Red Hat has launched version 5 of its Cloud Infrastructure package, which is intended for organizations that want to dabble in both OpenStack and traditional data center virtualization simultaneously.
Red Hat Cloud Infrastructure (RHCI) version 5 debuted on Monday at the OpenStack Summit in Paris. As before, it bundles the Red Hat Enterprise Linux OpenStack infrastructure-as-a-service platform with the company’s virtualization platform and CloudForms, its tool for managing hybrid cloud setups.
In every sector of the technology world there is now an open source project that is defining that particular technology. Software drives value in nearly every industry, and open source projects are where most of that value comes from.
That’s according to Jim Zemlin, executive director of the Linux Foundation and one of Monday’s keynote speakers at this week’s OpenStack summit in Paris – the first in Europe. “Open source is really eating the software world,” Zemlin said, adapting the famous phrase from a 2011 Wall Street Journal OpEd by venture capitalist Mark Andreessen, titled Software is eating the world.
This is not a review of ChromeOS. Nor is it a discussion of the viability of using a Chromebook as your primary computer.
No, sir. We’re simply going to be looking at ChromeOS as a Desktop Environment from a usability perspective, and how it compares to the other Linux Desktop Environments I have reviewed in my “Desktop-a-week” series thus far.
Vetter posted his atomic mode-setting patch series in latest form on Sunday. There's the helper libraries for migrating over to atomic mode-setting and the other core/driver interface changes for this work. The description on his latest patch series is quite lengthy so check it out if you're wanting to learn some more. These patches though don't offer the actual atomic mode-setting ioctl to expose to user-space.
Open source is a great thing. It’s certainly an awesome way for a fledgling project to gain some momentum – one only needs to see the rapid growth of Linux, OpenStack, Cloud Foundry and Docker to see the benefits that open source brings.
But at the same time open source is kind of toxic to traditional commercial models – by giving away the source code for a project, it is (arguably) all the more difficult to monetize said project than it is for those vendors who keep their source code locked down and proprietary. It’s for that reason that the most feasible way to make money out of open source is by offering paid services on top of the software – the core may come for free, but there is certainly money to be made by holding customers’ hands as they use that code.
At Mozilla we know that developers are the cornerstone of the Web, that’s why we actively push standards and continue to build great tools to make it easier for you to create awesome Web content and apps.
When building for the Web, developers tend to use a myriad of different tools which often don’t work well together. This means you end up switching between different tools, platforms and browsers which can slow you down and make you less productive.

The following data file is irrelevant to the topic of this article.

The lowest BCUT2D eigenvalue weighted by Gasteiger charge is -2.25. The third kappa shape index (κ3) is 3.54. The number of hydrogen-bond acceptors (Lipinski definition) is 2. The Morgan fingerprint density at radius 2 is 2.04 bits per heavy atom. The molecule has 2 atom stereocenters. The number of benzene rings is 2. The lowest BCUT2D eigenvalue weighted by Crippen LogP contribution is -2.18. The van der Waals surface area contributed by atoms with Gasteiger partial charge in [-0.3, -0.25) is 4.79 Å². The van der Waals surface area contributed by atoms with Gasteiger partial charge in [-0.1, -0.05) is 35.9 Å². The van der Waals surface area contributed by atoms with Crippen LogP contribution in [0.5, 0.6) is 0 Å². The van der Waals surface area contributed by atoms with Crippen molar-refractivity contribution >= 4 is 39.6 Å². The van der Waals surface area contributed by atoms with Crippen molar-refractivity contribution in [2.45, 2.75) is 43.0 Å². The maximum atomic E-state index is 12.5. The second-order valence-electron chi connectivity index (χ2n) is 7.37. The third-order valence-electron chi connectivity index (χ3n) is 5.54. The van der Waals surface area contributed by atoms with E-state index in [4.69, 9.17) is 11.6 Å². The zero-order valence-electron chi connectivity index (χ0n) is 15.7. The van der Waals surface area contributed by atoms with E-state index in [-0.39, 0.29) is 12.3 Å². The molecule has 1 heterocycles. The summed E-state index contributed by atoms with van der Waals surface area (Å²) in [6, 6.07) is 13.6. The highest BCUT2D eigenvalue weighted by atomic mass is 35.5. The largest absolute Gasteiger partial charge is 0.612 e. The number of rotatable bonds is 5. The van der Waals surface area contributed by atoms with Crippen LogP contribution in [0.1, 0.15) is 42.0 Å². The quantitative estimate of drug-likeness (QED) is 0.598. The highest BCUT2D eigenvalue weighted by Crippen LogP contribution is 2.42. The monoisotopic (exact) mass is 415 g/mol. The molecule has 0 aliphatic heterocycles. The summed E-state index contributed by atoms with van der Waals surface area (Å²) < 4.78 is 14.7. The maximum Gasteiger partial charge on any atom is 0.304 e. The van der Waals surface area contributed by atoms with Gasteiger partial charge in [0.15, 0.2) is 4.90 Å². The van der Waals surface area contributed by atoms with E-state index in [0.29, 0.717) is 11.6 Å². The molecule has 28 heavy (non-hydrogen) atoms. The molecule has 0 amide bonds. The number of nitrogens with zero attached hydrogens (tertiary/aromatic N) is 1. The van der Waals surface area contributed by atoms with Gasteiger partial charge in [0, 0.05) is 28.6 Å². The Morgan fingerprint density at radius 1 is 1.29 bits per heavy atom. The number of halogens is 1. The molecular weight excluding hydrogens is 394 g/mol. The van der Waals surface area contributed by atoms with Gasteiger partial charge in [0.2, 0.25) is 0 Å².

KDM was dropped from Plasma 5. KDM includes code from XDM dating back to 1988! It had served it's job well. However, we're now at a point where we need the backend to be Wayland ready and we want to use more modern QML in the front end. When you have to replace both the back and front ends, it's a sign to just start from scratch.
There was some work done 2 years ago into sharing code with LightDM. In the meantime a separate project was started, SDDM which is (yet another) display manager.
Although personally I was very happy with what we had with LightDM it definitely doesn't make sense to split resources, so we focussed everything on SDDM and I have been helping work on that transferring knowledge from my old project.
Last month on Phoronix I posted some dual-HDD Btrfs RAID benchmarks and that was followed by Btrfs RAID 0/1/5/6/10 testing on four Intel solid-state drives. In still testing the four Intel Series 530 SSDs in a RAID array, the new benchmarks today are a comparison of the performance when using Btrfs' built-in RAID capabilities versus setting up a Linux 3.18 software RAID with Btrfs on the same hardware/software using mdadm.
Linux has what appears to be a useful feature that can be enabled to diagnose tricky kernel bugs. The feature is called kdump. A crashdump mechanism that uses kexec to switch to a different kernel, before writing out memory to disk, nfs, wherever. It’s a pretty neat idea.
Unfortunately, I have _never_ seen it working when I needed it.
I know it’s possible, because some of my co-workers swear by crashdumps for diagnosing tricky RHEL bugs. Someone every single RHEL release invests the time to fix up a bunch of bugs and get it into a working state again. But because Fedora is constantly moving, it’s near constantly broken in some non-trivial way.
Mobile advertising and social data tied up like ribbons to holiday tech story packages are starting to fall like autumn leaves, but the cloud will partially hover over the spotlight for the first half of the month.
That's because both Google and Amazon, among others, are scheduled to reveal big steps in each of their cloud strategies. The first trickle of news comes from Canonical, the United Kingdom-based open source software platform pusher of Ubuntu.